Jamahna RiAll, of Everett, is shown in a 2016 College of Hope class put on by Housing Hope at Goodwill in Marysville. (Ian Terry / The Herald)

Jamahna RiAll, of Everett, is shown in a 2016 College of Hope class put on by Housing Hope at Goodwill in Marysville. (Ian Terry / The Herald)

Housing Hope lives up to both words in its name

First, a place to live. Then help with parenting, education, transportation and employment.

This is one of a collection of stories about philanthropy in Snohomish County.

EVERETT — Thirty years ago, Todd Morrow noticed more families in cars.

There weren’t shelters in Everett at the time that accommodated entire families. Fathers and teenage boys would leave their loved ones and head toward the mission on Smith Avenue.

And not everyone was guaranteed a warm place to sleep. More than 3,600 people in Snohomish County were turned away from emergency shelters in 1987.

That same year, an organization was founded in Everett that would help families around Snohomish County overcome homelessness. Nearly 70 housing developments have been built since then, and more than 280 families have constructed their own homes through a sweat-equity program.

Housing Hope also offers employment, education and childcare services.

Todd Morrow, 56, and his mother, Shirley, have been a part of Housing Hope since the start.

Shirley Morrow, 83, realized there was only so much her church could do.

First Presbyterian Church occasionally offered families a night in a hotel. She was one of the brains behind Dinner at the Bell where more than 130 people gather every Wednesday for a home-cooked meal. She was known for cooking food “your grandma would make,” such as Jell-O salad.

“That’s the important thing about this. Dinners like that, or Housing Hope, it’s treating people well just like we would want our families to be treated,” Todd Morrow said.

Shirley Morrow watched as properties around town were grabbed up for new development projects. Affordable housing options were disappearing, she said. There also weren’t regulations yet requiring landlords to provide a valid reason before evicting tenants.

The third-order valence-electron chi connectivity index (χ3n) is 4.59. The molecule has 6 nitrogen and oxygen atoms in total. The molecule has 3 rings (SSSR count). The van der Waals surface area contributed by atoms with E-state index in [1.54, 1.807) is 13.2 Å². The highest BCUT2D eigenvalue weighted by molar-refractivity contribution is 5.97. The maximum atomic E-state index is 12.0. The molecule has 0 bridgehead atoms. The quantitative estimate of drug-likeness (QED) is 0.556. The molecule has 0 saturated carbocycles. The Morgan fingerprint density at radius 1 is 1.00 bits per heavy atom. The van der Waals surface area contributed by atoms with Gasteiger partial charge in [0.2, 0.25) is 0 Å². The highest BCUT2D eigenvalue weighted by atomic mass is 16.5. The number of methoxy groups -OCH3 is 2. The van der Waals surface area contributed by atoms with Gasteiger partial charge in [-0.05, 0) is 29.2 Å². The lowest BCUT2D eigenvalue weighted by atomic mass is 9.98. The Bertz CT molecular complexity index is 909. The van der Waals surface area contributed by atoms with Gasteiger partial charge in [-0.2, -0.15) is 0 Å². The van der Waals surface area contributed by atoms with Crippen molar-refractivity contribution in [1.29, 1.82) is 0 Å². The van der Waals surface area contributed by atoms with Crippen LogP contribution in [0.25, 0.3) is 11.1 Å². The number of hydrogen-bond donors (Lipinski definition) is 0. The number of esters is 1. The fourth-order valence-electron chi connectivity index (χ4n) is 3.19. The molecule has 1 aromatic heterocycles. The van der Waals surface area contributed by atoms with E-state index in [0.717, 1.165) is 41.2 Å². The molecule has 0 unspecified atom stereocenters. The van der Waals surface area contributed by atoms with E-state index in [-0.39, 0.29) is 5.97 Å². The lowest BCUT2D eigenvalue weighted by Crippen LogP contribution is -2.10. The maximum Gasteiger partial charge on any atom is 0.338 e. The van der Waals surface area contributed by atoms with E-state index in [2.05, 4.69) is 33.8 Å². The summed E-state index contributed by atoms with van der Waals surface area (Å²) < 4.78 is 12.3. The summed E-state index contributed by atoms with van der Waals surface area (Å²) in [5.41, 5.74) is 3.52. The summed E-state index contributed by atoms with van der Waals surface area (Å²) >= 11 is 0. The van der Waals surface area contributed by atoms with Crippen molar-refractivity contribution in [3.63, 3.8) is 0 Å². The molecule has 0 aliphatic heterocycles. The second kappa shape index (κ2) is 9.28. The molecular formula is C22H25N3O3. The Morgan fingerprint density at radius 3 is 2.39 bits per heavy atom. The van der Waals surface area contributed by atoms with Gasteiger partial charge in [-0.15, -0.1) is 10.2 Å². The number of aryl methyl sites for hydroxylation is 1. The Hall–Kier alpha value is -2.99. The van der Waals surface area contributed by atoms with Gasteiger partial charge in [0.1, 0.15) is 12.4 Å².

She joined a task force focused on reducing homelessness. From there, the vision for Housing Hope was formed.

“I see it as a time when people were becoming aware of others in need,” Shirley Morrow said. “The world wasn’t a good place for everyone.”

Todd Morrow, who had just graduated from law school, joined the organization’s board. He drew up the articles of incorporation.

The first property Housing Hope acquired was a small apartment building on the corner of Norton Avenue and 35th Street. Members from First Presbyterian adopted one of the apartments. They furnished and cleaned the unit. Todd Morrow remembers inviting the family to go bowling and to spend an afternoon at the beach in Mukilteo.

“It was a good chance for church members to realize the families are just like theirs,” he said.

In 1992, the board raised $50,000 within a couple weeks. The money was used for a down payment on what they call Century House, a home for single mothers and their children. Shirley Morrow once taught a kindergartner who lived there. The child’s mother signed up for a parenting class through Housing Hope.

“She was really trying, and upbeat. She’d tease me about the food I brought,” Shirley Morrow said with a grin.

She was dubbed the “cookie mom” because she always brought treats for the parents.

The nonprofit decided early on that making services such as parenting classes available was essential.

“We knew if we really wanted to help folks, we needed to do more than provide a place to live,” Todd Morrow said. “We needed to give them the tools to break the cycle of poverty.”

The College of Hope offers these life-skills classes. Transportation, childcare and a meal is included.

Case managers meet with tenants on a regular basis. Together, they set goals, make a budget, talk through educational opportunities and track down additional resources, if needed.

A child development center opened on the Housing Hope campus in Everett. In additional to child care, the center provides parental counseling and in-home family visits.

HopeWorks, an off-shoot of the nonprofit, launched in 2011. The organization has paid internships so that people can gain skills in jobs that are in high demand.

“If this hadn’t been done, oh my goodness. Wait lists for self-help would be much longer,” Shirley Morrow said. “You know there’s hope in the world.”

Caitlin Tompkins: 425-339-3192; ctompkins@heraldnet.com.

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